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Remembering Elizabeth Taylor: Five of the Star’s Films to Get Lost In

From ‘A Place in the Sun’ to her Oscar-Winning Turn in ‘Who’s Afraid of Virginia Woolf?’

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To a young generation just making its way through movie history, Elizabeth Taylor is an artifact of another time. News of Taylor's death Wednesday at 79 stirred up thoughts of an older woman who married 8 times (twice to actor Richard Burton), hung with Michael Jackson and Prince, hustled perfume and jewelry, and notably fought the fight against AIDs. For twentysomethings and under, Taylor's career barely registers as a blip. "Was she ever in anything good?," I was asked today in my Rolling Stone office. My answer is a resounding, "YES!" Taylor had beauty, brains, talent and a bawdy sense of humor that was a pleasure to be around. Nearly two decades ago, I enjoyed lunch with Taylor at a Manhattan restaurant where the stares of accompanying diners would have thrown a tower of lesser strength. "They just want to see how fat I've gotten," laughed Taylor, lifting one untoned bare arm for all to see. Taylor howled at their shocked reaction. She was like that. In life for the joy of it.

But today, I think the best tribute I can pay Taylor is to suggest a handful of her films to get lost in again or for the first time. For those wondering, "Was she ever in anything good?" try these following films.

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A Place in the Sun (1951)

In George Stevens' Oscar-nominated movie, Taylor plays a rich girl so gorgeous and unattainable that poor boy Montgomery Clift considers killing the mousey girlfriend (Shelley Winters) he's just impregnated to be near her. Want to see how sizzle-hot a movie can be after 60 years? Watch Taylor's fully-clothed make-out session with Clift at a society dance. "You'll be my pickup," she whispers into his ear. "Tell mama. Tell mama all." Angelina Jolie, eat your heart out.

Video: Watch Elizabeth Taylor in A Place in the Sun

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Giant (1956)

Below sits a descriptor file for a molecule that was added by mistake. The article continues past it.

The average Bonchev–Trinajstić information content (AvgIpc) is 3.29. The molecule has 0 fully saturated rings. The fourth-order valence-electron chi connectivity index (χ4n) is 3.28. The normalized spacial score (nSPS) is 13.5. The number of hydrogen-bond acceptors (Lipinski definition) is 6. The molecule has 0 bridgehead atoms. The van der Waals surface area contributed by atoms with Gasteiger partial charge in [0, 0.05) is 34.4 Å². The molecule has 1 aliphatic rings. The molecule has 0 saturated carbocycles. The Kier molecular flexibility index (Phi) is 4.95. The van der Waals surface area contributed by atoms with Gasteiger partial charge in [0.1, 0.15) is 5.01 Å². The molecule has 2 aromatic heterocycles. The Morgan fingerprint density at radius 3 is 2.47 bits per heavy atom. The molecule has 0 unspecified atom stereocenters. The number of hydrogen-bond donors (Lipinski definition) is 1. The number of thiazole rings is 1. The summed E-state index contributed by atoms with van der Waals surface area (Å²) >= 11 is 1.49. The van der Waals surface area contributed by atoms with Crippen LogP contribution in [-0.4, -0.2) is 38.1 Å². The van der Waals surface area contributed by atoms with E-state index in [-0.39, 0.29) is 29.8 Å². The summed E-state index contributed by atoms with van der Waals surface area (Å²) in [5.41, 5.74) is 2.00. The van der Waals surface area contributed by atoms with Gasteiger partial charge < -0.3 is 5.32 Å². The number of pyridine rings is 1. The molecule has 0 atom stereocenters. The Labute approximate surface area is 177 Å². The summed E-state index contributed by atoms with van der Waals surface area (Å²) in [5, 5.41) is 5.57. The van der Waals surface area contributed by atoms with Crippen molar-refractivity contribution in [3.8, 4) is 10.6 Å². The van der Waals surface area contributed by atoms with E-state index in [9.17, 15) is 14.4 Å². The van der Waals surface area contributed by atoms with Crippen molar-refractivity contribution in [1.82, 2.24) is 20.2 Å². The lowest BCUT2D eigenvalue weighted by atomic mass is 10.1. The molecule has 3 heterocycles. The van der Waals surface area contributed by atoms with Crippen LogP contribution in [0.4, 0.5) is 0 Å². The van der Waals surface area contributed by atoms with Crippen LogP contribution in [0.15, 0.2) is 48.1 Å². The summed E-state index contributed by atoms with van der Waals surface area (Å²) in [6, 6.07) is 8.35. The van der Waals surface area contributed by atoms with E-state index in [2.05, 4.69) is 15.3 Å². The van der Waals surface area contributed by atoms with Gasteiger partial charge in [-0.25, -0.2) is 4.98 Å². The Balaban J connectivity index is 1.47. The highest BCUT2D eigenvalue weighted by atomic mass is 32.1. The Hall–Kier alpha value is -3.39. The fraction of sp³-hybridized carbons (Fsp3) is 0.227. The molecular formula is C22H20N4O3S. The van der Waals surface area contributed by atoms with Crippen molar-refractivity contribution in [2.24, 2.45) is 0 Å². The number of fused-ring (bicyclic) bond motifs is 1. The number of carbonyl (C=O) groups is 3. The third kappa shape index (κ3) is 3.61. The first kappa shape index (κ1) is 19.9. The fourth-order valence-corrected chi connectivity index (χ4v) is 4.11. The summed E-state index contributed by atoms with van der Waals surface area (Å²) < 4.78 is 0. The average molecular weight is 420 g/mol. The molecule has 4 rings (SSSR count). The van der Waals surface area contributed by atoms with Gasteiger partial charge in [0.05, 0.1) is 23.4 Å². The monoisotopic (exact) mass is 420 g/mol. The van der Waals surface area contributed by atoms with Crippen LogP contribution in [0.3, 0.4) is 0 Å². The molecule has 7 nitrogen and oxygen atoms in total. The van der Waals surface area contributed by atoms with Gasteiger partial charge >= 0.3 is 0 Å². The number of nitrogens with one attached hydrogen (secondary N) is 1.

A Texas epic, also from George Stevens, in which Taylor costarred as the socialite wife of rancher Rock Hudson. But the most memorable scenes involve Taylor with James Dean, who died — at 24 — in car crash before the film was released. Dean, as a hired hand who becomes an oil millionaire, was actually a year older than Taylor. But both of their performances display a longing and maturity far beyond their years. Oddly, Dean's legend has continued to grow while Taylor's career awaits rediscovery.

Video: Watch Elizabeth Taylor in Giant

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Cat On a Hot Tin Roof (1958)

Elizabeth Taylor created an iconic figure as Maggie the Cat in the film version of the Tennessee Williams play about a marriage on the rocks. With Paul Newman in all his blue-eyed glory as the maybe gay husband Maggie can't get into bed, Taylor became Hollywood's leading symbol of beauty and sex appeal.

Video: Watch Elizabeth Taylor in Cat in a Hot Tin Roof

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Suddenly Last Summer (1959)

In her most demanding role up to that time, Taylor made even her doubters pay attention. As Catherine, a woman being forced into a lobotomy for witnessing the murder and cannibalization of her gay cousin while traveling in Spain, Taylor threw herself totally into portraying madness. Her Oscar nomination was well earned.

Video: Watch Elizabeth Taylor in Suddenly Last Summer

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Who’s Afraid of Virginia Woolf? (1966)

A blowsy and deglammed Taylor won her second Oscar (following 1960's Butterfield 8, which even she admits was junk) for playing Martha, the verbally abusive wife of a college prof (Richard Burton) who decides he's not going to take it anymore. Edward Albee's groundbreaking play glowed under the shrewd direction of Mike Nichols and a Taylor performance that she rightly claimed as her best. Disagree? Name your own Taylor peak.  

Video: Watch Elizabeth Taylor in Who's Afraid of Virginia Woolf?

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